Minnesota aims to correct slow starts

The Gophers will also need to contain running back Ameer Abdullah.

Nebraska running back Ameer Abdullah rushes for 165 yards on Saturday, Oct 26 against the Gophers at TCF Bank Stadium.

Amanda Snyder

Nebraska running back Ameer Abdullah rushes for 165 yards on Saturday, Oct 26 against the Gophers at TCF Bank Stadium.

Jack Satzinger

Cameron Botticelli remembers the sequences well.

In both of Minnesota’s Big Ten losses and in its closest win — a 39-38 shootout against Purdue — the Gophers’ defense came out slow and struggled to contain speedy playmakers.

It started last month against the Boilermakers when wide receiver Danny Anthrop turned a simple screen pass into a 55-yard touchdown reception. Later in the first half, running back Raheem Mostert went 42 yards for a touchdown before Purdue headed to the locker room with a 31-20 halftime lead.

The next week, the Gophers lost in Champaign, Ill., after falling behind 14-0 in the first quarter.

Last Saturday against Ohio State, quarterback J.T. Barrett broke off an 86-yard run and then hit Jalin Marshall for a 57-yard touchdown pass that put Minnesota down 14-0 again at the end of the first quarter.

“If you look back, when our defense has had slow starts — Purdue, Illinois … the common thread is missed tackles,” Botticelli said.

With those slow starts behind them, the Gophers’ defense is looking to start strong this Saturday when it faces Nebraska.

That will be no easy task, considering the Cornhuskers feature Ameer Abdullah, one of the nation’s best running backs, along with a balanced passing attack.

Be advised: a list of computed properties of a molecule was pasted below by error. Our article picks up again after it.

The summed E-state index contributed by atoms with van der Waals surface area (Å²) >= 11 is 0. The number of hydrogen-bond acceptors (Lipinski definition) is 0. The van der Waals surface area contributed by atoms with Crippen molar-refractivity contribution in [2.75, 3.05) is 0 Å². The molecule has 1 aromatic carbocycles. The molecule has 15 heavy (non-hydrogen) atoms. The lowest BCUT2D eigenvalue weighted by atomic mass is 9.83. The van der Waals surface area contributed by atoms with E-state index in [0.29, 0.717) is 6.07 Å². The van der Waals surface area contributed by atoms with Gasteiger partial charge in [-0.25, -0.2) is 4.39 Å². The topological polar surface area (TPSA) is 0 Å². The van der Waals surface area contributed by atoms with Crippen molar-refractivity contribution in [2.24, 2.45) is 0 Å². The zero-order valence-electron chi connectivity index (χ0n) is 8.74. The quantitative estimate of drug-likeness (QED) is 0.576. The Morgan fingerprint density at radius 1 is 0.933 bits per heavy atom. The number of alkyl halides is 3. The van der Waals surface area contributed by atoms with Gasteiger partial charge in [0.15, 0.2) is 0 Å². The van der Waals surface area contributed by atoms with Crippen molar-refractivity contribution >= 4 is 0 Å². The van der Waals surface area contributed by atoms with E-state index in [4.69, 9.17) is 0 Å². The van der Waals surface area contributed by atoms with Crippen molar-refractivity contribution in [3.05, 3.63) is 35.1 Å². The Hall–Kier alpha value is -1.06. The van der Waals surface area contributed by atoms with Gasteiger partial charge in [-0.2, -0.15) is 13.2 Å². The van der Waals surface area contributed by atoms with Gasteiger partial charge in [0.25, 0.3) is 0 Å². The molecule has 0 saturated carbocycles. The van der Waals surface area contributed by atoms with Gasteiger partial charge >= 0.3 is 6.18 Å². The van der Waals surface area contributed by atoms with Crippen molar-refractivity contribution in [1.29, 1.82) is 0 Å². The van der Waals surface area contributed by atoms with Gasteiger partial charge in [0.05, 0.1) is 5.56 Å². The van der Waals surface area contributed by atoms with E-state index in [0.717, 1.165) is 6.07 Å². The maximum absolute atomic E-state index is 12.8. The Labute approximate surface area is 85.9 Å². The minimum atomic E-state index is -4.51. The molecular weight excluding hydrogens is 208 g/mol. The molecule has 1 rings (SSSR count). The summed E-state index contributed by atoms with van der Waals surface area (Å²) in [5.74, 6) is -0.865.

Abdullah was one of the leading candidates for the Heisman Trophy before injuring his left knee in a game against Purdue earlier this month. His level of play dipped, as he put up just 70 rushing yards in his last two games. But Nebraska head coach Bo Pelini told reporters Monday that Abdullah’s knee is now “fine.”

If that’s the case, Tracy Claeys’ defense had better be ready.

“He’s about as fast a back as we’ll play against,” said Claeys, Minnesota’s defensive coordinator.

Abdullah wasn’t always a running back. At Big Ten Media Days in July, the Alabama native said he grew up playing wide receiver before his high school head coach switched him to tailback.

Abdullah’s penchant for playing out wide stemmed from trying to emulate his favorite player: former Minnesota Vikings receiver Percy Harvin.

“He came in, returned a kick, got a couple fly sweeps, changed the momentum of the game,” Abdullah said. “That’s just how I want to go about this year — being electrifying, being that guy that could change the momentum.”

Abdullah made a similar impact early this season, but it remains to be seen if he’s back to being himself.

Regardless, the Gophers aren’t taking him lightly.

“He’s pretty agile. He’s got tremendous speed, he’s shifty, can make you miss,” Botticelli said. “That’s one thing we’ve got to take away from him.”

If Minnesota is able to contain Abdullah, it likely won’t fall behind early again. That would go a long way toward defeating the Cornhuskers for the second consecutive season.

“You take one or two bad steps, and it’s not good,” head coach Jerry Kill said. “Once he breaks out of there, you kind of hold your breath a little bit.”